Avital Aboody is from Sherman Oaks, CA. She attended University of California at Berkeley and studied Peace and Conflict Studies. As a New York Corps member, she works as a Tenant Organizer at Urban Homesteading Assistance Board.
As a group, Corps members visit each others’ work sites as part of AVODAH programming. They learn about the work of each organization and its role in the broader anti-poverty movement. Here, Corps members write about these site visit experiences.
This past Thursday my fellow AVODAH Corps members left their work places mid-day to pay a visit to my office for the first site visit of the year. The site visit was a joint effort put together by myself, from the Urban Homesteading Assistance Board, and my friend and fellow tenant organizer, Jessie, of Tenants and Neighbors. After a few brainstorming sessions between us, incorporating input from AVODAH alumnae and current members, we came up with a jam-packed agenda intended to give the participants a crash course in the housing issues that we come up against in our work. After writing our first draft of the agenda, we realized that we might just be a little too ambitious in our efforts to convey all the information that motivates and excites us about community organizing for affordable housing, in the time span of just three hours. So our modified version began with an introduction to predatory equity with my boss Dina Levy, director of the organizing and policy department at UHAB. True to her dynamic “in your face” personality, Dina drove the point home that over the last several years, “asshole” banks, working in conjunction with greedy landlords and private equity firms, had managed to pull off epic scams that led a large stock of multi-family housing buildings in the outer boroughs of New York City to fall victim to rapidly deteriorating conditions and lack of basic services. While some of the Corps members’ eyes widened as they tried to grapple with the unfamiliar financial language, others asked questions in an apparent effort to try to understand the magnitude of this issue. I thought back to my first couple weeks of training and remembered my own state of shock and awe as acronyms and economic jargon whizzed over my head. But then as we transitioned to the next part of the site visit, in which my supervisor Megan and I engaged the Corps members in a brainstorming session about crafting a building campaign, I felt excited to show-case how this information can be made accessible and transformed into a plan of action!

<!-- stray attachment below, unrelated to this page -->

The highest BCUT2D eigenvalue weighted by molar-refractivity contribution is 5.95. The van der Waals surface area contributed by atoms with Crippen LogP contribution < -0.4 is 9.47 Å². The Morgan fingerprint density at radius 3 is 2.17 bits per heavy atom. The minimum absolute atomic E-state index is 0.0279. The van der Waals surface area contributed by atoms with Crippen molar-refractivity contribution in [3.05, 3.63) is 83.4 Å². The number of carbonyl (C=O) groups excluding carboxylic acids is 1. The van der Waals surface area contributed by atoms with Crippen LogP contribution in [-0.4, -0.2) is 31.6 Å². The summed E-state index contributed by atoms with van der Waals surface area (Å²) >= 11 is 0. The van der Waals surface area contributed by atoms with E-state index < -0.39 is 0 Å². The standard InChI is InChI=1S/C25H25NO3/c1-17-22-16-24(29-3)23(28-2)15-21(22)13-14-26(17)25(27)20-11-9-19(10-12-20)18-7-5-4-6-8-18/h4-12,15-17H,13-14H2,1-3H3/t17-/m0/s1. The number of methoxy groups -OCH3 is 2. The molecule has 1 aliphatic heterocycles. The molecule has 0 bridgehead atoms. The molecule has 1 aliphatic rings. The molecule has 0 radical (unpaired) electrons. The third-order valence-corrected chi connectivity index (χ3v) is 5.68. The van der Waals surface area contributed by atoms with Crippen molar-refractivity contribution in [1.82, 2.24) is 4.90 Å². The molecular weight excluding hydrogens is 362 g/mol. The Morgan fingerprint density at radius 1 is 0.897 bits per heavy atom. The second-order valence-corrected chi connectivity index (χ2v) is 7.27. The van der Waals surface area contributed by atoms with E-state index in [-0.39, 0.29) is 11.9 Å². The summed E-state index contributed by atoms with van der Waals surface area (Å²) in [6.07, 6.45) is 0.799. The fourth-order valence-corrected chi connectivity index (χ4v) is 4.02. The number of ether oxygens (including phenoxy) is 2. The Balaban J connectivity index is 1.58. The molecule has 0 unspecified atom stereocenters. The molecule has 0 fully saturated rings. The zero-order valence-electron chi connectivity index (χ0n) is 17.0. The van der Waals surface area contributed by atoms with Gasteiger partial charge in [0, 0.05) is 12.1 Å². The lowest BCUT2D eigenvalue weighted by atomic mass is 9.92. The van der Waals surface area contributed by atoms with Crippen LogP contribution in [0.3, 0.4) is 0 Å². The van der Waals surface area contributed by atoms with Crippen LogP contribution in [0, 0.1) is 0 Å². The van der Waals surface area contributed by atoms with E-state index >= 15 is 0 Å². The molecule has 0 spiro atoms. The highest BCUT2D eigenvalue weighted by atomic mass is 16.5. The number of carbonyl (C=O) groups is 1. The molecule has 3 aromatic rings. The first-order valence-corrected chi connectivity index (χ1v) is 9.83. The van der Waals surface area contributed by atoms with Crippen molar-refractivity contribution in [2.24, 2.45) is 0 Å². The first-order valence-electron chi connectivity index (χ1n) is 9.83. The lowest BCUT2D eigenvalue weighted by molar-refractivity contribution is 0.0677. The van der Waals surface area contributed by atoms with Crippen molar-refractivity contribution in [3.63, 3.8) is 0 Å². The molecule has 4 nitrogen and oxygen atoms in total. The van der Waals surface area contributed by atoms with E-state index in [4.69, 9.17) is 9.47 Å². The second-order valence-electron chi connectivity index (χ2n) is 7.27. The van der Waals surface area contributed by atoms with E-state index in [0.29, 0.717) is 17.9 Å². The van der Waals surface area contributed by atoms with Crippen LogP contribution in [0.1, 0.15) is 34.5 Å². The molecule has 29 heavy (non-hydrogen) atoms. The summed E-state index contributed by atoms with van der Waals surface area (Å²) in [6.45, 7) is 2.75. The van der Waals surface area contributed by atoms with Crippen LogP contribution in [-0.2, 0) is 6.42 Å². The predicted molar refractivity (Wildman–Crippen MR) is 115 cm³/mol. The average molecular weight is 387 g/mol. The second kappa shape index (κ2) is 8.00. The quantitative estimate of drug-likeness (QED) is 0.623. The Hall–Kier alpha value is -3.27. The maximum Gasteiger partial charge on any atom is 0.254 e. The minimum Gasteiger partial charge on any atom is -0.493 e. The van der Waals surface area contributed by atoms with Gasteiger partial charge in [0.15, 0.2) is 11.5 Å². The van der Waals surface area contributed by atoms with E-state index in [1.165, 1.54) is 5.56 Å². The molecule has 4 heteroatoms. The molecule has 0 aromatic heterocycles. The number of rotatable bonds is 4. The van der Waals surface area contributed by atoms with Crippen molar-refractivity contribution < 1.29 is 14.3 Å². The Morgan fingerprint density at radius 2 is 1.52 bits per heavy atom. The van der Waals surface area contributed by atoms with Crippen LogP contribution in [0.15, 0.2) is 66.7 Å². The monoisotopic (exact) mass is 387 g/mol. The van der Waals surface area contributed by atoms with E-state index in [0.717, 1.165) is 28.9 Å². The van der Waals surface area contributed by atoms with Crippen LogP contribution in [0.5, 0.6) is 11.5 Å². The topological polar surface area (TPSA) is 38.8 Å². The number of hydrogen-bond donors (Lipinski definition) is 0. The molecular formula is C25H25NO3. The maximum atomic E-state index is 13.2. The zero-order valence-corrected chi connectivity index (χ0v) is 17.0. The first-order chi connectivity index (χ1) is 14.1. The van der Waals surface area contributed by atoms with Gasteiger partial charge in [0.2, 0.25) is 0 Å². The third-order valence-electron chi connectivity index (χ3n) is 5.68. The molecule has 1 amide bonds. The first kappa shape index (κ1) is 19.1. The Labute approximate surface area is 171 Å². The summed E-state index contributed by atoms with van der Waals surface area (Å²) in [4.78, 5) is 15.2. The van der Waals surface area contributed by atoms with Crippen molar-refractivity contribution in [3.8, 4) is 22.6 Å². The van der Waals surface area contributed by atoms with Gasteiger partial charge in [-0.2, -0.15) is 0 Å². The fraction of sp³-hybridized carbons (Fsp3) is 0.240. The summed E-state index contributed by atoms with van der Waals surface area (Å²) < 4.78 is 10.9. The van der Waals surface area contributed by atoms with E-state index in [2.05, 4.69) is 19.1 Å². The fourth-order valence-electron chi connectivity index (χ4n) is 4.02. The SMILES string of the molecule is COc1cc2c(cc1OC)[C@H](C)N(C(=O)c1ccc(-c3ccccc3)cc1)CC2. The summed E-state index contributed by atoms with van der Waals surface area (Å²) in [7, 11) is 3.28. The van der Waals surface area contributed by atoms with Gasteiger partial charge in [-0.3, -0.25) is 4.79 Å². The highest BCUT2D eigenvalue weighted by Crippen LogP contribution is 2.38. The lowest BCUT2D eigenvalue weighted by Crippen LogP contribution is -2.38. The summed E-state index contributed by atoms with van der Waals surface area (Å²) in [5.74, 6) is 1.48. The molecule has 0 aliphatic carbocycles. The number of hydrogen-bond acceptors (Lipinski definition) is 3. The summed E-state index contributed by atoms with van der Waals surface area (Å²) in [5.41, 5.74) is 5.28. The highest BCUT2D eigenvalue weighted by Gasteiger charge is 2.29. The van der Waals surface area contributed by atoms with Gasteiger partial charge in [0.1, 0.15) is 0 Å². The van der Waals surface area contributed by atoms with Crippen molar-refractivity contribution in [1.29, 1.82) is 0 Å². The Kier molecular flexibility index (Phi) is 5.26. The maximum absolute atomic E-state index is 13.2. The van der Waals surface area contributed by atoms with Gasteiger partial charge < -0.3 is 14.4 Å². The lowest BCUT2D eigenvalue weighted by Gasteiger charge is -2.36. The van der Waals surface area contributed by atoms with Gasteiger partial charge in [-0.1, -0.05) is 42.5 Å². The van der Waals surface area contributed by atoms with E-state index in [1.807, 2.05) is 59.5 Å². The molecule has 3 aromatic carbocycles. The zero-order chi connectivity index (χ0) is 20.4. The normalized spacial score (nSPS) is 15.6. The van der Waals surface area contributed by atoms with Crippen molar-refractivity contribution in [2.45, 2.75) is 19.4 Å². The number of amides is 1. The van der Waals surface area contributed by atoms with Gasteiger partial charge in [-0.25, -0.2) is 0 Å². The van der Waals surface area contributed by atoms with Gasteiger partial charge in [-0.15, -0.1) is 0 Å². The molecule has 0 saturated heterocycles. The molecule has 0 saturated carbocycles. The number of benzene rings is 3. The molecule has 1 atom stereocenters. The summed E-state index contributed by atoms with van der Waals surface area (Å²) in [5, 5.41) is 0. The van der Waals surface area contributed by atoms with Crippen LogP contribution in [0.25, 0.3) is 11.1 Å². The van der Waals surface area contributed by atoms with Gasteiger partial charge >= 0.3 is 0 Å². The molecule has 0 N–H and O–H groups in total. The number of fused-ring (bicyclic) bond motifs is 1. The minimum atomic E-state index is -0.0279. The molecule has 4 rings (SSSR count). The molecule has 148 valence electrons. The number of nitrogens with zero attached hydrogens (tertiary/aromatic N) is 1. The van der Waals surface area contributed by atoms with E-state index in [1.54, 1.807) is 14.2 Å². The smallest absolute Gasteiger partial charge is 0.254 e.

In an effort to personalize this work even further, Jessie and I shared some quick
reflections on what organizing means to us and why we’ve decided to take it on this year as our preferred mechanism of change-making. I took a moment to connect organizing to the words of one of my favorite educators, Paolo Freire, who stresses the importance of providing adults with the opportunities for critical analysis of their environment, for deepening self-perceptions in relation to it, and for building confidence in their own creativity and capabilities for action. This ideology, reflected in UHAB by the “tenant choice” model, attempts to shift power dynamics between tenants and landlords and encourage tenants to assert themselves as critical partners in determining the trajectory of their homes. In my day-to-day work, this generally happens through a process of door-knocking and subsequent building meetings to bring tenants into the discussion and together craft campaigns to disrupt any course of action that jeopardizes their right to live safely, comfortably, and affordably. However, as much as we believe in empowerment as a necessary precursor to sustainable change in the status quo, we also recognize where this ideology falls short and sometimes doesn’t guide our campaign strategies when building needs are especially urgent. This inconsistency is something that I’ve thought about at length and that was also called to our attention by another perceptive AVODAH
Corps member who noted in the campaign-building activity where the tenants had faded from view amidst all the discussion of targeting the banks, talking to the press, and eliciting elected official support. I can’t say the site visit provided any clarity about this discrepancy but I know that I’ll continue to check this tension and strive to engage in effective activism that does not compromise my ideological motivations guiding me in this work.
Following a sort of “Affordable Housing 101” with Tenants & Neighbors staff, we tried to wrap up the last 15 minutes with a discussion around the painful fact that a majority of corrupt landlords in NYC are Jewish. We posed the question of whether or not we have an ethical responsibility as self-proclaimed activist Jews to hold other members of the Jewish community to higher moral standards. Admittedly, the limited time left over for this discussion as well as the way in which it was presented, was problematic and thus sparked some resentment and confusion amongst the group. However, the point still stands that as Jews we have a strong and proud history of organizing against injustice. And if in this modern context some of us are now blessed with more power and means, we should find ways to harness this power for good and assert that we are not exempt from participating in the struggle for more widespread collective change…and certainly not if members of our community are directly and/or indirectly involved in perpetuating oppressive systems. I don’t know where other Corps members’ thoughts were/are after the site visit because when 5:00pm stuck I ran out the door to a tenant meeting in the Bronx, leaving no time for feedback. But I’m hoping the critical questions will keep flowing and our engagement in praxis: reflection and action upon the world in order to
transform it (to use another Freire term) will only deepen.